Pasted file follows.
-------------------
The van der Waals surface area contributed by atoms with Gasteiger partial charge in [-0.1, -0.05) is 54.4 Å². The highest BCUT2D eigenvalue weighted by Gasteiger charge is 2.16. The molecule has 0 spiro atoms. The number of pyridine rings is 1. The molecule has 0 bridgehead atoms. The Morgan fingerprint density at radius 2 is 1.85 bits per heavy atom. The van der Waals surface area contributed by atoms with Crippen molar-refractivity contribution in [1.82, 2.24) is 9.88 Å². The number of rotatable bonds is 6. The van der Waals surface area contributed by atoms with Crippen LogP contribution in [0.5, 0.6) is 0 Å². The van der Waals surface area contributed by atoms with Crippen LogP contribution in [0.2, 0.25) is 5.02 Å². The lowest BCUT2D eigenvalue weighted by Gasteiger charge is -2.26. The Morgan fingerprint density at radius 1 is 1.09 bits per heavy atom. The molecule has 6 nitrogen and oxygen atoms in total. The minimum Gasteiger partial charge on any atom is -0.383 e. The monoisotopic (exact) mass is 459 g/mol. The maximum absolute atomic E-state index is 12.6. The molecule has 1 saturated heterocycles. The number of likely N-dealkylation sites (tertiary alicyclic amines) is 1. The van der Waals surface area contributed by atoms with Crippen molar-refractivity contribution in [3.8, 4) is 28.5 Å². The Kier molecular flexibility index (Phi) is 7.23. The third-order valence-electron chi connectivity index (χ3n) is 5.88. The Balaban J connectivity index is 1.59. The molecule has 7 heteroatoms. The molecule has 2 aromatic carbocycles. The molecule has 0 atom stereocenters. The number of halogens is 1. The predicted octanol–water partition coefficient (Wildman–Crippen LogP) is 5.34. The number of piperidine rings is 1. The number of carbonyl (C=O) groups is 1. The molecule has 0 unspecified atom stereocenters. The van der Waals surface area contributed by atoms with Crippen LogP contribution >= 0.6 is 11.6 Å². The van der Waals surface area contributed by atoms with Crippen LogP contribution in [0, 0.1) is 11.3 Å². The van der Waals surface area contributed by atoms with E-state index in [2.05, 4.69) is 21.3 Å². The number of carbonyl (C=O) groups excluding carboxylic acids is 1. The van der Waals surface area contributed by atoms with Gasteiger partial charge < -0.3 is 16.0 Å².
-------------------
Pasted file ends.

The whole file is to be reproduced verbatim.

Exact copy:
The van der Waals surface area contributed by atoms with Gasteiger partial charge in [-0.1, -0.05) is 54.4 Å². The highest BCUT2D eigenvalue weighted by Gasteiger charge is 2.16. The molecule has 0 spiro atoms. The number of pyridine rings is 1. The molecule has 0 bridgehead atoms. The Morgan fingerprint density at radius 2 is 1.85 bits per heavy atom. The van der Waals surface area contributed by atoms with Crippen molar-refractivity contribution in [1.82, 2.24) is 9.88 Å². The number of rotatable bonds is 6. The van der Waals surface area contributed by atoms with Crippen LogP contribution in [0.5, 0.6) is 0 Å². The van der Waals surface area contributed by atoms with Crippen LogP contribution in [0.2, 0.25) is 5.02 Å². The lowest BCUT2D eigenvalue weighted by Gasteiger charge is -2.26. The Morgan fingerprint density at radius 1 is 1.09 bits per heavy atom. The molecule has 6 nitrogen and oxygen atoms in total. The minimum Gasteiger partial charge on any atom is -0.383 e. The monoisotopic (exact) mass is 459 g/mol. The maximum absolute atomic E-state index is 12.6. The molecule has 1 saturated heterocycles. The number of likely N-dealkylation sites (tertiary alicyclic amines) is 1. The van der Waals surface area contributed by atoms with Crippen molar-refractivity contribution in [3.8, 4) is 28.5 Å². The Kier molecular flexibility index (Phi) is 7.23. The third-order valence-electron chi connectivity index (χ3n) is 5.88. The Balaban J connectivity index is 1.59. The molecule has 7 heteroatoms. The molecule has 2 aromatic carbocycles. The molecule has 0 atom stereocenters. The number of halogens is 1. The predicted octanol–water partition coefficient (Wildman–Crippen LogP) is 5.34. The number of piperidine rings is 1. The number of carbonyl (C=O) groups is 1. The molecule has 0 unspecified atom stereocenters. The van der Waals surface area contributed by atoms with Crippen LogP contribution >= 0.6 is 11.6 Å². The van der Waals surface area contributed by atoms with Crippen LogP contribution in [0, 0.1) is 11.3 Å². The van der Waals surface area contributed by atoms with E-state index in [2.05, 4.69) is 21.3 Å². The number of carbonyl (C=O) groups excluding carboxylic acids is 1. The van der Waals surface area contributed by atoms with Gasteiger partial charge < -0.3 is 16.0 Å².